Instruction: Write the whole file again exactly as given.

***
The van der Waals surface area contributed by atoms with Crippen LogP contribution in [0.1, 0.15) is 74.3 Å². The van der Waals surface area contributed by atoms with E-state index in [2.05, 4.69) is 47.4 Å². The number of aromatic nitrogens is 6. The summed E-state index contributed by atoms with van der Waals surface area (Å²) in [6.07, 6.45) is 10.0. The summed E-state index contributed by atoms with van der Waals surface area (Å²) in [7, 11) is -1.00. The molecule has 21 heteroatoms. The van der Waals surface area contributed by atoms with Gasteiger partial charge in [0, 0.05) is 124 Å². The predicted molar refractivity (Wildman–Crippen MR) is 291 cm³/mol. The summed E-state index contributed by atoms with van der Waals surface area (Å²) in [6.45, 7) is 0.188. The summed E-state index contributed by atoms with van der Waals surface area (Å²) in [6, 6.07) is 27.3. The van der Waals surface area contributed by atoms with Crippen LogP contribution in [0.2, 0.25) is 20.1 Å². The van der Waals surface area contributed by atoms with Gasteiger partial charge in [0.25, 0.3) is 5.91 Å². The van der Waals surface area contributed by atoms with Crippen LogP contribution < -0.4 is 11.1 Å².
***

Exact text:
The van der Waals surface area contributed by atoms with Crippen LogP contribution in [0.1, 0.15) is 74.3 Å². The van der Waals surface area contributed by atoms with E-state index in [2.05, 4.69) is 47.4 Å². The number of aromatic nitrogens is 6. The summed E-state index contributed by atoms with van der Waals surface area (Å²) in [6.07, 6.45) is 10.0. The summed E-state index contributed by atoms with van der Waals surface area (Å²) in [7, 11) is -1.00. The molecule has 21 heteroatoms. The van der Waals surface area contributed by atoms with Gasteiger partial charge in [0, 0.05) is 124 Å². The predicted molar refractivity (Wildman–Crippen MR) is 291 cm³/mol. The summed E-state index contributed by atoms with van der Waals surface area (Å²) in [6.45, 7) is 0.188. The summed E-state index contributed by atoms with van der Waals surface area (Å²) in [6, 6.07) is 27.3. The van der Waals surface area contributed by atoms with Crippen LogP contribution in [0.2, 0.25) is 20.1 Å². The van der Waals surface area contributed by atoms with Gasteiger partial charge in [0.25, 0.3) is 5.91 Å². The van der Waals surface area contributed by atoms with Crippen LogP contribution < -0.4 is 11.1 Å².